The project was started in May 2011, and the Bournville Village Trust have allowed the group to cultivate some unused land behind Raddlebarn Road.

Kushinga in Shona (a Zimbabwean language) means strength, and endurance in times of crisis. It is also a commonly used name for co-operative groups around Africa. At our project we believe in co-operation in the venture of becoming more resilient through food-growing. Food is a powerful tool in the world for creating positive change, both through growing and eating it, and in all cultures it is what brings people together.

The Kushinga Community Garden aims to:

  • grow local and distant food and plants, as well as unusual and heirloom varieties
  • develop the skills of people in land management by learning from them and training them to develop and manage organic plots of land where they will grow produce for their own consumption
  • engender planning skills and impart hope
  • create a welcoming and relaxing space where people can take part in social gatherings, centred around growing and eating food – even if people aren’t into gardening they are welcome to come and socialise
  • create a sense of social cohesion and integration between new communities and resident communities and between local people in their own communities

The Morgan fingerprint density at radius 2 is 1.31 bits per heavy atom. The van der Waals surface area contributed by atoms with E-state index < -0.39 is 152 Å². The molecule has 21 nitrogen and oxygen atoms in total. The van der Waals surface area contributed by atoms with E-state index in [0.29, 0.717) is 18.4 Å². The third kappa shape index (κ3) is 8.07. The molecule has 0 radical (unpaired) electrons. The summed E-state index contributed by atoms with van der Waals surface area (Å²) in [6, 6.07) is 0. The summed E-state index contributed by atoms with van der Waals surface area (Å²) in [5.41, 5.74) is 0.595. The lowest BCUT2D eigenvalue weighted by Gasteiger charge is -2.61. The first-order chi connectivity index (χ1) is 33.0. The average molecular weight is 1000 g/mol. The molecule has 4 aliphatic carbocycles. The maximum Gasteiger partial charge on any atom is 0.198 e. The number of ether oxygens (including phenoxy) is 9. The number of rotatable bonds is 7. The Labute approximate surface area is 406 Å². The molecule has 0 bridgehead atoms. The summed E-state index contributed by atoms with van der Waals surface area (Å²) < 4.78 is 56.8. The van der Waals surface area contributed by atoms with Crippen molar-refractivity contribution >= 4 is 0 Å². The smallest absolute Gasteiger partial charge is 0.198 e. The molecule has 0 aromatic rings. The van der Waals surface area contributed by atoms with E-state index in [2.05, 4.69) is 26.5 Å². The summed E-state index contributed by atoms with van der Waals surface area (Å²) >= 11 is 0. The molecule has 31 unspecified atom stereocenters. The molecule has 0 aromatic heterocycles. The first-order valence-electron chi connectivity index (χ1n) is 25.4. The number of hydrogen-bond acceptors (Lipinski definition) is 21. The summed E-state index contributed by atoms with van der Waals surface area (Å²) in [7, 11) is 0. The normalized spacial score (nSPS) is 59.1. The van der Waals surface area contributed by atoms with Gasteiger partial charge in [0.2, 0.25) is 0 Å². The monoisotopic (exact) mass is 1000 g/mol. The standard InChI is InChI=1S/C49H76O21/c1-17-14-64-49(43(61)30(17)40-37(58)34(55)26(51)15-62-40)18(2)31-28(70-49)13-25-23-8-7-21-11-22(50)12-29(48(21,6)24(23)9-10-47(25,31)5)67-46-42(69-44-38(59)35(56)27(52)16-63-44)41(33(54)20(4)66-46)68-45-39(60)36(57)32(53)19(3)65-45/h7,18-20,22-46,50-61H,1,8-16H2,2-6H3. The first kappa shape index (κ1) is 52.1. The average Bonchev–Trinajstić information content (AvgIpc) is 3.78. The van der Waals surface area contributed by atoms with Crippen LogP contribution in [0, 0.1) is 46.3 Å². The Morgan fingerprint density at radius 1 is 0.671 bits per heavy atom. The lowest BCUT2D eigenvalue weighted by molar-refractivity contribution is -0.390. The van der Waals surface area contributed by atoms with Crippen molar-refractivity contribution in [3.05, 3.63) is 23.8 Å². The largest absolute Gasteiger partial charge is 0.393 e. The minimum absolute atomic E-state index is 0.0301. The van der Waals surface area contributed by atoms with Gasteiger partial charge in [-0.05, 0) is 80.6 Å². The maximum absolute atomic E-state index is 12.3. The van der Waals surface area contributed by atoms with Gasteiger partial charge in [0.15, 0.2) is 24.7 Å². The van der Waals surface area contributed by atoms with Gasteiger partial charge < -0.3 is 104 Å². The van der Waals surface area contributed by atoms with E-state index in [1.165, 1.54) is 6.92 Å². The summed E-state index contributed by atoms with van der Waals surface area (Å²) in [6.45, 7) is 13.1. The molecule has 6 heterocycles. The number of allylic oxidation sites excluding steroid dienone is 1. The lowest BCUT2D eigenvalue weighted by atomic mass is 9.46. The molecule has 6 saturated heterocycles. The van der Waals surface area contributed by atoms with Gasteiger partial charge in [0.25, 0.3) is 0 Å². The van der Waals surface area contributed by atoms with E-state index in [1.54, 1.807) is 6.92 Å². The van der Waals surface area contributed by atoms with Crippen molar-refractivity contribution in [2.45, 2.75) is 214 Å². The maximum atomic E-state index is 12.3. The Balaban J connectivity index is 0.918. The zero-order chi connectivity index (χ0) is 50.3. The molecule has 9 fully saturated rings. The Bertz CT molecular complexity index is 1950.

Committee members are:

  • Derek Bennett (also a Director of Hope Projects)
  • Dot Squier (Selly Oak Methodist Church and local allotment gardener)
  • Felipe Molina (coordinator and community gardener)
  • Sarah Taal (secretary and gardener)
  • Charles Mjawe (community gardener)
  • Almamy Taal (Hope Housing worker)
  • Anusha (community gardener)
  • Ali (community gardener)

2 thoughts on “About

  1. Hello,

    I’m a speech and language therapist at City Hospital, Dudley Road. On Tuesday September 25th i’m Organising an event about bilingualism, called “A world of words”, and am inviting community organisations representing people speaking different languages to have a stall. My hope is that it will be a chance for people to link up and share ideas, as well as an opportunity for health care staff and interpreters to find out more about languages and cultures in the area and barriers to healthcare. I’d like to invite Kushinga to have a stall – I’m part of the Co-op Gardening Club so have visited the garden and heard a little about it.

    Please do contact me if you are able to be involved.

    Best wishes,



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